Unplugging terrorism through de-radicalisation
On the eve of Haj, Saudi Grand Mufti Sheikh Abdul Aziz said the terrorists have gone astray and are destroying the image of Islam. He cautioned the Muslims about the menace of terrorists using the religion’s name while sabotaging peace. He urged Muslims to strive for spreading the real message of Islam— peace, love and brotherhood. And while addressing the UNGA on September 25, Pope Francis said; “Our world demands of all government leaders a will which is effective… and thus putting an end as quickly as possible to the phenomenon of social and economic exclusion... including prostitution, the drug and weapons trade, terrorism and international organised crime… We need to ensure that our institutions are truly effective in the struggle against all these scourges”. This convergence of thought amongst the leadership of two major faiths is a healthy sign; hopefully the corresponding political leadership would join hands to come-up with a global counter terrorism action plan.
Though terrorism is a global phenomenon, during recent years it has converged more on to Muslim countries, including Pakistan. Menace of terrorism stems out of extremism, which in turn draws its origin from radicalism. Therefore, beside terrorism, any meaningful counter terrorism effort should also focus on radicalism and extremism.
While dealing with terrorists, Pakistan has all along resorted to rational and relatively proportionate responses to maintain its respect in the international community and amongst own citizens. Pakistan and for that matter any state confronting terrorism must ask itself three questions. First, what can it do? Second, are the terrorists convinced that it will walk the talk? Third, are its actions defendable under national and international law? From Pakistan’s perspective, the National Action Plan, international acclaim for military operation Zarb-e-Azb, and Supreme Court’s acceptance of necessity for military courts alongside the proviso of judicial review of military courts’ verdicts by superior judiciary answer these questions adequately.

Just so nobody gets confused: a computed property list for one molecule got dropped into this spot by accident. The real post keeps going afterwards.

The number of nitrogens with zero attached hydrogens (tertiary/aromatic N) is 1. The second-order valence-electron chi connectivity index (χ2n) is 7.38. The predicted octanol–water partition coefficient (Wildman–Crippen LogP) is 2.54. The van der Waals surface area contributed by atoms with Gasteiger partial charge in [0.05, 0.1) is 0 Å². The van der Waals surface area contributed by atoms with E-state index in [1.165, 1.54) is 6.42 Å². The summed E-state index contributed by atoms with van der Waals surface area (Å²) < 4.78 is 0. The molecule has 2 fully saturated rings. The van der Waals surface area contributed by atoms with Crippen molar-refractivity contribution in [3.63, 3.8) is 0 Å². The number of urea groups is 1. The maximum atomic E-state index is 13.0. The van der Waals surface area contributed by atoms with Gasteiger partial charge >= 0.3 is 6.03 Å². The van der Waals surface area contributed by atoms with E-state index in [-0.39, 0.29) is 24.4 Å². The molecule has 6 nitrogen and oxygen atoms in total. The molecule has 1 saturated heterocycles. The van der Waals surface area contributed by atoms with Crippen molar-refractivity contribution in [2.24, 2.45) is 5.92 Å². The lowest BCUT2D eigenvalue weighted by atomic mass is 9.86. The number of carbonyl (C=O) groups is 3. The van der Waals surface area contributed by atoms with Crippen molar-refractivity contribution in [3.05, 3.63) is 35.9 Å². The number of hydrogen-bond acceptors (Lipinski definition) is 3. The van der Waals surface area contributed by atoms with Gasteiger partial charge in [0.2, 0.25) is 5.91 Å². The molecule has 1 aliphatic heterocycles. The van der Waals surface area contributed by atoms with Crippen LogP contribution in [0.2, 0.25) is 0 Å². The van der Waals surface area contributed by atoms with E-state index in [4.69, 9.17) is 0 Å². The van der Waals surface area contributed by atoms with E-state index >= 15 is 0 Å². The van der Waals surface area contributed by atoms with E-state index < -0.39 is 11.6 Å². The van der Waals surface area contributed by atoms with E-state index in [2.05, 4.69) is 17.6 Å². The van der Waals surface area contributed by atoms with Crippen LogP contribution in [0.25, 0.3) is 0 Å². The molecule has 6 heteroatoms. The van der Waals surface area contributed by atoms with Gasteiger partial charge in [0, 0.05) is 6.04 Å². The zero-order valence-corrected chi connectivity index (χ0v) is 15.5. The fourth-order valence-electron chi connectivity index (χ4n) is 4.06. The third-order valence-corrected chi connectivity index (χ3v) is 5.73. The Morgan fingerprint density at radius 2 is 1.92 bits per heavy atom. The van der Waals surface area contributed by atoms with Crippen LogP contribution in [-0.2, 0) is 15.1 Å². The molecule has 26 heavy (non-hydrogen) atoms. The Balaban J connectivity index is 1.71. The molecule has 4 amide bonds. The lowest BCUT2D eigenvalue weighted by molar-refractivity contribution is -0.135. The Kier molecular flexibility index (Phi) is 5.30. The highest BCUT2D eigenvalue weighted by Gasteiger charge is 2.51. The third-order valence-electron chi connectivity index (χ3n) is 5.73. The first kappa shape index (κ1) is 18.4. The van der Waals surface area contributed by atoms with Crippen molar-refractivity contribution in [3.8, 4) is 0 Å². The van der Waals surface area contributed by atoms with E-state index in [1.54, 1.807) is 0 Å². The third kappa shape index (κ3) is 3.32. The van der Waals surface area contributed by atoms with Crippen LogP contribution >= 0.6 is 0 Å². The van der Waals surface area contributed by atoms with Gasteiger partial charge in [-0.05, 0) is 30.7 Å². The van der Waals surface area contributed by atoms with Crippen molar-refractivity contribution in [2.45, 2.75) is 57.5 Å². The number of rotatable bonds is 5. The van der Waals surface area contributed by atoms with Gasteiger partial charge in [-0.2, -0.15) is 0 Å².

Academic opinion is widely divided over the efficacy of deterrence in counter terrorism policies. The argument that terrorists cannot be deterred is reductionist, and the assertion that deterrence if of significant utility fails to acknowledge the level of harshness and brutality required of the State to establish a practicable deterrent mechanism. Experience indicates that successful strategies involve first crushing the current threat and then setting up a deterrence mechanism to make future terrorist acts less likely. While deterrence per se may be a viable approach, its available policy choices may be politically and legally quite problematic.